(2) The Court, once satisfied of these matters will then consider whether the balance of convenience lies in favour of granting injunction or not, that is, whether justice would be best served by an order of injunction.


(3) The Court does not and cannot judge the merits of the parties `s respective cases and that any decision of justice will be taken in a state of uncertainty about the parties' rights."

It would seem to follow therefore, that what should be borne in mind, in addition to what has been phrased in Lord Diplock's speech, is that if there is uncertainty, the Court should be doubly reluctant to issue an injunction, the effect of which is to settle the parties' rights once for all. On a clear analysis of the speech of Lord Diplock, it appears that if damages, recoverable at common law, would be an adequate remedy and the defendant would be in a financial position to pay the same, no interlocutory injunction should normally be granted, howsoever strong the plaintiff's claim appear to be at that stage. Lord Diplock went on to observe further that in the event of there being any doubt, as to the adequacy of the respective remedies and damages available to either party or both, then and in that event, the question of balance of convenience arises and the same will vary from case to case. Similar view has also been expressed by the House of Lords in the case of Dimbleby & Sons Ltd Vs. National Union of journalists.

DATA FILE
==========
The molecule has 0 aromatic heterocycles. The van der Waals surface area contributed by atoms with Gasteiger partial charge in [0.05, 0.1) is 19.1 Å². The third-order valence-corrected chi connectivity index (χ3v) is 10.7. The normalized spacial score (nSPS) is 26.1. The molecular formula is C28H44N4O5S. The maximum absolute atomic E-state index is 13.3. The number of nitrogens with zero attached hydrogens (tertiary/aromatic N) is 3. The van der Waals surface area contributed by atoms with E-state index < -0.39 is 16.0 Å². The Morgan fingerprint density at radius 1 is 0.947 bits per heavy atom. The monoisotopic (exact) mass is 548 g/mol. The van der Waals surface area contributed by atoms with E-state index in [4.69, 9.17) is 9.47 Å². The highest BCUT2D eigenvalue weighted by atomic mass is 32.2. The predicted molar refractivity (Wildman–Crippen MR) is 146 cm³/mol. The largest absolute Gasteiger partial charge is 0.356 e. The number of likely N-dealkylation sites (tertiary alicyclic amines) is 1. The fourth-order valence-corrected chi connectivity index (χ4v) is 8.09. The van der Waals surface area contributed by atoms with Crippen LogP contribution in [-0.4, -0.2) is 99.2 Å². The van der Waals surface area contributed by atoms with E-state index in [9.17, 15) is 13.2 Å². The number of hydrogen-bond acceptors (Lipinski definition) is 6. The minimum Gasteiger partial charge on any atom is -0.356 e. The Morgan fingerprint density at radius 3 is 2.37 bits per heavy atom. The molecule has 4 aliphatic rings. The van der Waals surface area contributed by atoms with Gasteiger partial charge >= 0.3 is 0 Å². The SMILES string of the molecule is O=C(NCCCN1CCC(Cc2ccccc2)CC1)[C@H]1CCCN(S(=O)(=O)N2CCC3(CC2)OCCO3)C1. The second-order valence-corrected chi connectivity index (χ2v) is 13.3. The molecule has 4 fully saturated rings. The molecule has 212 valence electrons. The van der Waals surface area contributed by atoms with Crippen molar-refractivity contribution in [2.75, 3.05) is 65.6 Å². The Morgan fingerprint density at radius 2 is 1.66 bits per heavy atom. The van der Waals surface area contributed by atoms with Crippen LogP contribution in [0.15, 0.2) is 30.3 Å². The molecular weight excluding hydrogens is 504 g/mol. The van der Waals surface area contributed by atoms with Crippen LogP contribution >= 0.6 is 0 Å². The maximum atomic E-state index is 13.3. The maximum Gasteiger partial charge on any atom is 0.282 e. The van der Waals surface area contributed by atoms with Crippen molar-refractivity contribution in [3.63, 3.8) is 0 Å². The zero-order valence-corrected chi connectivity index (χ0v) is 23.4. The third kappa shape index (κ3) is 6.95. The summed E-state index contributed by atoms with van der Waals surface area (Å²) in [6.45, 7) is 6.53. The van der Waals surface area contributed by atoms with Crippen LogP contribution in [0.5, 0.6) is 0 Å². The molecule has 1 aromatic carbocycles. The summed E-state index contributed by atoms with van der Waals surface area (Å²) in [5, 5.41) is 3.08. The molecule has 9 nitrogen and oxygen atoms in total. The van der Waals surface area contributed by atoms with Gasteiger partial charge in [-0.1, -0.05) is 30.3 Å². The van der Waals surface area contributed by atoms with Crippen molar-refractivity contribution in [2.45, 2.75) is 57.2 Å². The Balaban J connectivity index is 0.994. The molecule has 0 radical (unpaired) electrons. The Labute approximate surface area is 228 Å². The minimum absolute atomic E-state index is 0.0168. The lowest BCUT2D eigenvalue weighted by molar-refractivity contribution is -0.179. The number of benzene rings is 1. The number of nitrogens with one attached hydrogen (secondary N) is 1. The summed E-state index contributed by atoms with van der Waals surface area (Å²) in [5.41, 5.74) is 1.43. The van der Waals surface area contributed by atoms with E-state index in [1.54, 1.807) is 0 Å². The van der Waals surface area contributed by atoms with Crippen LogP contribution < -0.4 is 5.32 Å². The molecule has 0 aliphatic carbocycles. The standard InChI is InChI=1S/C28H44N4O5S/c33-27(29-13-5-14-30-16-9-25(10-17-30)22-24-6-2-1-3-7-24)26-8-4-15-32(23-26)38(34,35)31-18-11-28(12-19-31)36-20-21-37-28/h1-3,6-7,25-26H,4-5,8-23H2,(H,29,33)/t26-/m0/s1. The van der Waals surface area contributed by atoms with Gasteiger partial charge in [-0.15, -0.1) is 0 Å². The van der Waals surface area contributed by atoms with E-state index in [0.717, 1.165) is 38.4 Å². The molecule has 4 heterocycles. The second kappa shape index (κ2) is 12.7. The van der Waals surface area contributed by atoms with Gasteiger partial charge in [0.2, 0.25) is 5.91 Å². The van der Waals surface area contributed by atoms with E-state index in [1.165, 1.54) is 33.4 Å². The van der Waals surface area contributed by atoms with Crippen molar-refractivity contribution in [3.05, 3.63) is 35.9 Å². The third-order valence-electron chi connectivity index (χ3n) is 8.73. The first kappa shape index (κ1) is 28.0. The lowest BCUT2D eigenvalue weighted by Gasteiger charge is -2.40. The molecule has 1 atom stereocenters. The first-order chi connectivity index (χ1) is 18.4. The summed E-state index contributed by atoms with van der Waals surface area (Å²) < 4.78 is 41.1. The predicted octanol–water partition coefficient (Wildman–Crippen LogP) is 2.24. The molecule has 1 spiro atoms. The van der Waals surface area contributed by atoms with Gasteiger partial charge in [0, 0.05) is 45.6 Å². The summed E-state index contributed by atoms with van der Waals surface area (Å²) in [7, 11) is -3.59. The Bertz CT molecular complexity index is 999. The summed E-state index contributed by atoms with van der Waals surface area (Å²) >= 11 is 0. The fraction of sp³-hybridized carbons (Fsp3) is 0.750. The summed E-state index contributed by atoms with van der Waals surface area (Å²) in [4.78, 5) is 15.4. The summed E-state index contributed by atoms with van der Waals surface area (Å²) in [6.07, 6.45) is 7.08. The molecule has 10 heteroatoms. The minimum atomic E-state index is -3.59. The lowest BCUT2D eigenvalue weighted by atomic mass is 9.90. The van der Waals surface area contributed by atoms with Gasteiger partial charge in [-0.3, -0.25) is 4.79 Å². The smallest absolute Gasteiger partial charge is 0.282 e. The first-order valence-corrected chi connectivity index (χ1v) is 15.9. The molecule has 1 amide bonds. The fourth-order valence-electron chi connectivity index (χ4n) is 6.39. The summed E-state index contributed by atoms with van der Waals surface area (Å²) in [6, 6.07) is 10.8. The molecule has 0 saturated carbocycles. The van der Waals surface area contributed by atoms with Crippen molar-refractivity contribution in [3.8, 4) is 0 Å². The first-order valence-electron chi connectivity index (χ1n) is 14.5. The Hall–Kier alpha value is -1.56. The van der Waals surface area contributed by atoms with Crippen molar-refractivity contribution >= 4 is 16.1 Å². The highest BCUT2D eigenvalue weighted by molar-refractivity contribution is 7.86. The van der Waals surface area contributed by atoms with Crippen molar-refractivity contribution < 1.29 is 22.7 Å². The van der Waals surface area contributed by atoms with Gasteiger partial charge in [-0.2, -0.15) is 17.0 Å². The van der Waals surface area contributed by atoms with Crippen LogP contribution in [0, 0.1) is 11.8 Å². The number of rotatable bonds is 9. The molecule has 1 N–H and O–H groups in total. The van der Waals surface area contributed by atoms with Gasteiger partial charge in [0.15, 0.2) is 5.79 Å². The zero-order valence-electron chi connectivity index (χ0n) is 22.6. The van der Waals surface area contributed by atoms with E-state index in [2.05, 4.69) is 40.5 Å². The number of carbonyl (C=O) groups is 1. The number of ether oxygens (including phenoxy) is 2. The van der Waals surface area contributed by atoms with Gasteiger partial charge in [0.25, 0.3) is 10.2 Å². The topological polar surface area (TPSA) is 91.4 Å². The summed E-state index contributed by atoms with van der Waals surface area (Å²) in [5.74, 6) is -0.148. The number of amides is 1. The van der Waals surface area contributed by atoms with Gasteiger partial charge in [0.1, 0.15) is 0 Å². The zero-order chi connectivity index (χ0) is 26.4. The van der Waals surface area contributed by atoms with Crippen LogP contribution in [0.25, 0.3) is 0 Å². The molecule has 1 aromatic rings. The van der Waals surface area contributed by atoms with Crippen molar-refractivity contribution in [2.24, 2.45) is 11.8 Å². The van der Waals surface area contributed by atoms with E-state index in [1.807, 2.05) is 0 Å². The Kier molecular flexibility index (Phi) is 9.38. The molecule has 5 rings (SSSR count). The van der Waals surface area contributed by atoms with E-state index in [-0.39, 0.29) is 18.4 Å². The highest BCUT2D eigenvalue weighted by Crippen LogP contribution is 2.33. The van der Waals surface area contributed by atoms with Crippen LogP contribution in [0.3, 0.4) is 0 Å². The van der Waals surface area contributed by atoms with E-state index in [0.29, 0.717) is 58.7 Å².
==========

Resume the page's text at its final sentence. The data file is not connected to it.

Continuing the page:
While exercising the discretion the court applies the following tests - (i) whether the plaintiff has a prima facie case;